According to various government sources, the Democratic People’s Republic of Korea (DPRK) launched a ballistic missile at approximately 7:23 a.m. local time on 4 October. The missile, which has not been publicly acknowledged by the DPRK, was reportedly launched from the northern province of Jagang, covered a range of 4,500 km, and reached an apogee of around 970 km. It marks the first time the DPRK has launched a ballistic missile over Japanese territory since 15 September 2017.
Mr. President, the Secretary-General strongly condemns the DPRK’s launch of a long-range ballistic missile. This was a reckless act and a clear violation of relevant Security Council resolutions. This launch risks triggering a significant escalation of tensions in the region and beyond. It is of serious concern that the DPRK has again disregarded any consideration for international flight or maritime safety.
The Secretary-General calls on the DPRK to immediately cease any further destabilising acts and to comply fully with its international obligations under relevant Security Council resolutions. The Secretary-General urges the DPRK to take steps to resume dialogue with a key parties concerned with a view to achieving sustainable peace and the complete and verifiable denuclearization of the Korean Peninsula.
Mr. President, there have been other troubling developments since we last briefed the Council on 11 May, in addition to the launch yesterday, the DPRK launched systems with the apparent characteristics of short-range ballistic missiles on 25 September, 28 September, 29 September, and 1 October.
On 12 September, the Director General of the International Atomic Energy Agency – IAEA - reported that there were indications that the Punggye-ri Nuclear Test Site remained active and prepared to support a nuclear test. The IAEA added that they continued to observe construction activities at the Yongbyon nuclear facilities as well as indications that the 5-megawatt nuclear reactor was operating.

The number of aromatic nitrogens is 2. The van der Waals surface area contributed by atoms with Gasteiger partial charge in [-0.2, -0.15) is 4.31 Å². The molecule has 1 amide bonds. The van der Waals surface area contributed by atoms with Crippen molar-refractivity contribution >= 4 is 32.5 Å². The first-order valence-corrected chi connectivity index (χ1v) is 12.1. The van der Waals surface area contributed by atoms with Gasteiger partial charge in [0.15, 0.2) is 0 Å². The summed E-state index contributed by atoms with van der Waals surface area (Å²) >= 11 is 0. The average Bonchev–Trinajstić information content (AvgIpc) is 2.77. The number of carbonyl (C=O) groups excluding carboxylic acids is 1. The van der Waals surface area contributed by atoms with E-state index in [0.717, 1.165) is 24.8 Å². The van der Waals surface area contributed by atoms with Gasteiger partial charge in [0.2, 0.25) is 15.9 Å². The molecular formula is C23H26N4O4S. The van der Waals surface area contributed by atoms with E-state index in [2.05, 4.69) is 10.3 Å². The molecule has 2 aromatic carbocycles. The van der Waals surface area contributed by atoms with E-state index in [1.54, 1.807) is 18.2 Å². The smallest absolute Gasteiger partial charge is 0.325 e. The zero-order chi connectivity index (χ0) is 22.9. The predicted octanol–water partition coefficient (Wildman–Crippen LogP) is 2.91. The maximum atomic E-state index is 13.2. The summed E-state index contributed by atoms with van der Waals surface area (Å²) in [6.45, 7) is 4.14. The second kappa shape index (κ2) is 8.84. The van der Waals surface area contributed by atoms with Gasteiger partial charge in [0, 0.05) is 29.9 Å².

The Secretary-General is deeply concerned by the adoption on 8 September of the Law on the “DPRK’s Policy on the Nuclear Forces” by the Supreme People’s Assembly. Increasing the role and significance of nuclear weapons in security doctrines is contrary to decades of efforts by the international community to reduce and eliminate nuclear risks.
While some States continue to rely on nuclear weapons in their security policies, nuclear weapons pose an existential threat to humanity. Their continued existence heightens the risk of unintended escalation or miscalculation. We must strengthen our efforts to eliminate nuclear weapons.
Mr. President, the Secretary-General urges the DPRK to reset the course to dialogue and build on previous diplomatic efforts. He reaffirms his commitment to working with all parties for sustainable peace and the complete and verifiable denuclearization of the Korean Peninsula. He welcomes and encourages the regular contact and cooperation among the key parties and commends them for their willingness to engage in dialogue with the DPRK without preconditions.
Mr. President, the Secretary-General, at the same time and separately, remains concerned over the humanitarian situation in the DPRK. The United Nations system, in coordination with international and humanitarian partners, is ready to send staff and assistance to help the DPRK Government address medical and humanitarian needs, including those related to the COVID-19 pandemic.
To allow for a timely and effective response, we reiterate our call for the unimpeded entry of international staff and humanitarian supplies. We also acknowledge the work of Member States toward resolving the banking channel for humanitarian operations.
Mr. President, let me close by reiterating that the unity of the Security Council in this matter is essential to ease tensions, overcome the diplomatic impasse and avoid a negative action-reaction cycle.